Lock Slaves put to work –  17th July 2022

For nearly a week now we have been hearing about a severe heat wave heading towards the UK and the press have been putting out a lot of warnings. Today it is expected to reach 32c, so we decided for a quick breakfast and then out on the cut as soon as possible

This is what we have to contend with today. Each little black arrow you see is a lock and altogether there  are 36 locks on the Tardibigge flight. We tackled the first six yesterday which leaves us 29 to do today. The Tardibigge flight represents a boater’s Rite of Passage.

It was a Sunday, the towpath was very busy with walkers, joggers, cyclists, boat crews and this very happy chappy who was a headed out for the day with his two kids to go fishing. He had the full kit and proudly posed for us as he set off in pursuit of a shady spot to spend the rest of the day.

We did the flight back in 2016 with friends Pete and Nadine, but in that case we came down the flight.

The locks are spaced tightly together, so not a great distance to walk between them. The scenery is rural and in a lot of places it was shady, thank goodness.

As the day heated up we rotated the crew onto the boat except for poor Karen as she had no boating experience to be able to steer the boat. We did let her have little breaks now and then according to her working conditions that had been laid out in advance in her contract.

We would say this is an original ground paddle to allow the maintenance staff on the canals to add additional water to the canal from the reservoir.

We will apologise in advance for the noisy quality of the video as when standing on the elevated bank of the reservoir the wind was quite strong.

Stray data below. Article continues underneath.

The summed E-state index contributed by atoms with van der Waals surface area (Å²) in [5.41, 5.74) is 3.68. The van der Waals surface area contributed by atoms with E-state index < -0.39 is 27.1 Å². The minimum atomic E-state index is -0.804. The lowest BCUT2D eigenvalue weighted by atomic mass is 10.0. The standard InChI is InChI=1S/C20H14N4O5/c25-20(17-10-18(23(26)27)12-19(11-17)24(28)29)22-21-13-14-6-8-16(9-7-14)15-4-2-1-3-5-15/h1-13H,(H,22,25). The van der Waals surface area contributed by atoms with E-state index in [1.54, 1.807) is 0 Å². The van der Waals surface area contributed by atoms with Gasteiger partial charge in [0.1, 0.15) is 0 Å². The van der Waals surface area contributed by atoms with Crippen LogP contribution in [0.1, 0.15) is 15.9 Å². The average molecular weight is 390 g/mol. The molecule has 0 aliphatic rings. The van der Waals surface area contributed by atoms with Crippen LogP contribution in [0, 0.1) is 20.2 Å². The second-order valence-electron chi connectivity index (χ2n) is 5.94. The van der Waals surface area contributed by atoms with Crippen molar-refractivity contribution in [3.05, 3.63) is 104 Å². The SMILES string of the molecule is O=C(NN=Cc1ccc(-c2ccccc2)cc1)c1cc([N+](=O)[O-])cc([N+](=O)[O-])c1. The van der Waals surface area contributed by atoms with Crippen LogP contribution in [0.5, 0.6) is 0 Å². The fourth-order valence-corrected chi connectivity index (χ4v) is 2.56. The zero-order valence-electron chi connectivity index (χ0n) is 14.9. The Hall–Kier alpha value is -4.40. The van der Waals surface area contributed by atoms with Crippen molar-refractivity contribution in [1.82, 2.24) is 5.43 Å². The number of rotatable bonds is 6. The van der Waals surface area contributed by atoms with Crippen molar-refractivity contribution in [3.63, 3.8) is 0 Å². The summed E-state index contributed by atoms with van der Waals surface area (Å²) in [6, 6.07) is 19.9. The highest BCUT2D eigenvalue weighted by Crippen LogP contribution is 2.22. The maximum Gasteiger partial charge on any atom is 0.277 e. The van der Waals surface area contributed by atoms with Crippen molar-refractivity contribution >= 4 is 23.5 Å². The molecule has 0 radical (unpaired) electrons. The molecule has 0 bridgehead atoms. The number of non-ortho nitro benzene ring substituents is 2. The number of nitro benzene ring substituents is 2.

What made our hot day very bearable was the constant breeze which when added to the shade made our advance up the flight so much easier to handle.

We were rightly chuffed with ourselves when we got to the top as we worked out that if you took out our hour lunch break, we did the flight in just under four hours.

The final hour of cruising included two small tunnels, shaded cut throughs and a kingfisher and a turtle. Karen and Miles spent this final time sitting at the front of the boat enjoying a cool peaceful end to the journey and learning that it isn’t all about doing 29 locks in one day.

We moored up at Alvechurch in the shade as by now the thermometer was reading 32c. Quick cool showers and over the bridge to a pub where we sat in the beer garden under an umbrella playing the card game of golf. We retired early as all four of us were pretty much burnt out.


2 thoughts on “Lock Slaves put to work –  17th July 2022

  1. I am glad you enjoyed the trip up Tardebigge despite the heat. Lock slaves are always welcome! We found child labour in the form of grandchildren very helpful! The town you could see from the reservoir is our home town of Bromsgrove. I think most of the water for the canal comes from Birmingham and it is only overflow from the reservoir that it used. Enjoy the rest of the summer. Good news that you have interest in your boat already. They are selling well at present – ours went within a couple of days of going up for sale last August. Jennie

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    1. Thanks Jennie. Hope you enjoy the blog. We still have another six weeks to go with us ending up in London meeting up with the owners of the boat.

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